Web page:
In paragraph 9 the objective of the limitations should be to ensure “sound, prudent” management in accordance with the taxpayer’s interests, not obedience to rules, which is a self-evident requirement and offers local and regional authorities no special guarantee. From this angle, it would be preferable to talk of respecting the law, or administrative law.

Paragraph 11 probably requires clarification. The implication is that limitations are necessary for effective management. Does this mean limitations of a general nature decided at national level in the interests of overall financial balance or limitations linked to inadequacies in local management? In the latter case, they should have a pre-defined legal basis and the principle of a fair hearing should be respected.

Financial estimation methods

The recommendations made in paragraphs 16, 17 and 18 are highly appropriate.

It can be noted that estimates of this kind should be prepared whenever a wide-ranging reform having a potential impact on local authorities’ resources and expenses is in the pipeline.

Assessment of financial risks

Paragraphs 19, 21, 22 and 23 require no particular comment.

With regard to speculative investments (paragraph 20), is it necessary to go as far as to proscribe all forms of investment involving a capital risk?

Local elected representatives and employees

Paragraphs 24, 25 and 26 reflect a concern to ensure the transparency of financial and budgetary information provided by local and regional authorities.

Regarding the need for independence of officials responsible for collecting revenue and paying expenses, a number of European countries have adopted the solution of separating the task of committing expenditure (performed by the elected local or regional authority) from public accounting, which is the duty of state civil servants subject to special judicial supervision, who respect local independence in financial decision-making provided decisions are consistent with the legal rules in force. This situation should be taken into account.

Control

Paragraphs 27 to 32 lay down essential principles guaranteeing the exercise of control in a sound, efficient and independent manner.

It would be advisable to supplement paragraph 28 as follows:

a. with regard to local and regional authorities’ own powers and responsibilities, by making reference to the need to confine control to a review of lawfulness;

b. by providing that, in the event of disagreement, the supervisory authority would refer the matter to the judicial authorities.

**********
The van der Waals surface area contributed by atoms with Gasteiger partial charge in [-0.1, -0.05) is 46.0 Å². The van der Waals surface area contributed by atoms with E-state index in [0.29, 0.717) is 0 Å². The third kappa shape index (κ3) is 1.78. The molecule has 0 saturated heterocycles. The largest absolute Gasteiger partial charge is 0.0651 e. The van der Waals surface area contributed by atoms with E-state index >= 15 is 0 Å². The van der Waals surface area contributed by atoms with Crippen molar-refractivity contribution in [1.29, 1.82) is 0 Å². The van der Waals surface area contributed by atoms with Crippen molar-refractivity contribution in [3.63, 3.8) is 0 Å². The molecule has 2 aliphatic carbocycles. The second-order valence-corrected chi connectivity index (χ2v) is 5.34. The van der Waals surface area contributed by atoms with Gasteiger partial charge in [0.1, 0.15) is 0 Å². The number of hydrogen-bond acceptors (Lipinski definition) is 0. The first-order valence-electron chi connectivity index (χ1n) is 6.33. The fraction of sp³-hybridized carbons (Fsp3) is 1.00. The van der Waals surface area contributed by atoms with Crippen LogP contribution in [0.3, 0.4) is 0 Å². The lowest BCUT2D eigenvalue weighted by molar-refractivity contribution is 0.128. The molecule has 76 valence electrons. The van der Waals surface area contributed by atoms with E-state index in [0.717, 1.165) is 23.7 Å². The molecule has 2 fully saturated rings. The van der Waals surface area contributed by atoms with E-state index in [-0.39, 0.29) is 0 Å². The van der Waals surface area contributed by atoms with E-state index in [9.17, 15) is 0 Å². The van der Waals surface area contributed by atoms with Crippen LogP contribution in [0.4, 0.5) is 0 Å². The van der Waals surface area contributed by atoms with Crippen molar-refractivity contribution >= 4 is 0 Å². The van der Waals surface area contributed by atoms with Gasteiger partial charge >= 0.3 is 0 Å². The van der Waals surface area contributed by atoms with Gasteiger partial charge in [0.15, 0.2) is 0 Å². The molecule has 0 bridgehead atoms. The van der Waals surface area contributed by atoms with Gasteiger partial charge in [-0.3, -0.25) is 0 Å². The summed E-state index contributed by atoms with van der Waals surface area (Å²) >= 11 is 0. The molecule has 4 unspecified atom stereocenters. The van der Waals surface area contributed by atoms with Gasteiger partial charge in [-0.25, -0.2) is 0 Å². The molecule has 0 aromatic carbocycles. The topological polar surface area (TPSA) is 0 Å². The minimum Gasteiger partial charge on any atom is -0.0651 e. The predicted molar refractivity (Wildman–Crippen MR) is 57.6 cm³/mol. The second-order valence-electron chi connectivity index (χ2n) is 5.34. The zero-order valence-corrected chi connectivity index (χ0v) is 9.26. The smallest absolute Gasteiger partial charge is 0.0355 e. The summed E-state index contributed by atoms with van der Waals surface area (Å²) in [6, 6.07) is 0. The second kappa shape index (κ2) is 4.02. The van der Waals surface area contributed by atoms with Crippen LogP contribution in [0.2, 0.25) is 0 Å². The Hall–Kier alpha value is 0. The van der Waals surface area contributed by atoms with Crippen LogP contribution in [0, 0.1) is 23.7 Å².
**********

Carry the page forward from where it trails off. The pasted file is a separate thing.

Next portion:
In paragraph 32 the term “arrangements” should probably be explained. Publication of information allowing budgetary and performance comparisons, in particular over the Internet, should provide local authorities with essential tools for the good management of local budgets.

Recovery of local and regional authorities in financial difficulty

No comments are called for in respect of paragraphs 34, 37, 38, 41 and 42.

The recommendation made in paragraph 33 is consistent with the current tendency within the European Union, where central government guarantees are on the way out, with the aim of eliminating moral hazard.

Paragraph 35, concerned with gathering financial information and making it public, should be linked with paragraph 32, which has to do with the availability of increasingly plentiful, widely accessible, regularly updated information.

Paragraph 36, concerned with the handling of short-term, localised financial crises, cites the example of bankruptcy and insolvency procedures for local and regional authorities. Subject to a review of the consequences of any such system, where available, bankruptcy (if based on the corporate bankruptcy system) has the disadvantage of resulting in the disappearance of the local or regional authority experiencing financial problems. It would seem preferable to introduce procedures allowing gradual recovery, based on proposals issued by the regional offices of the Auditor General’s Department or equivalent.

In the event of a structural income deficit, paragraph 39 recommends eliminating the causes of that deficit. The solution may consist in adapting expenditure to the local or regional authority’s real income level.

Part II – Guidelines for local and regional authorities

Preliminary observation: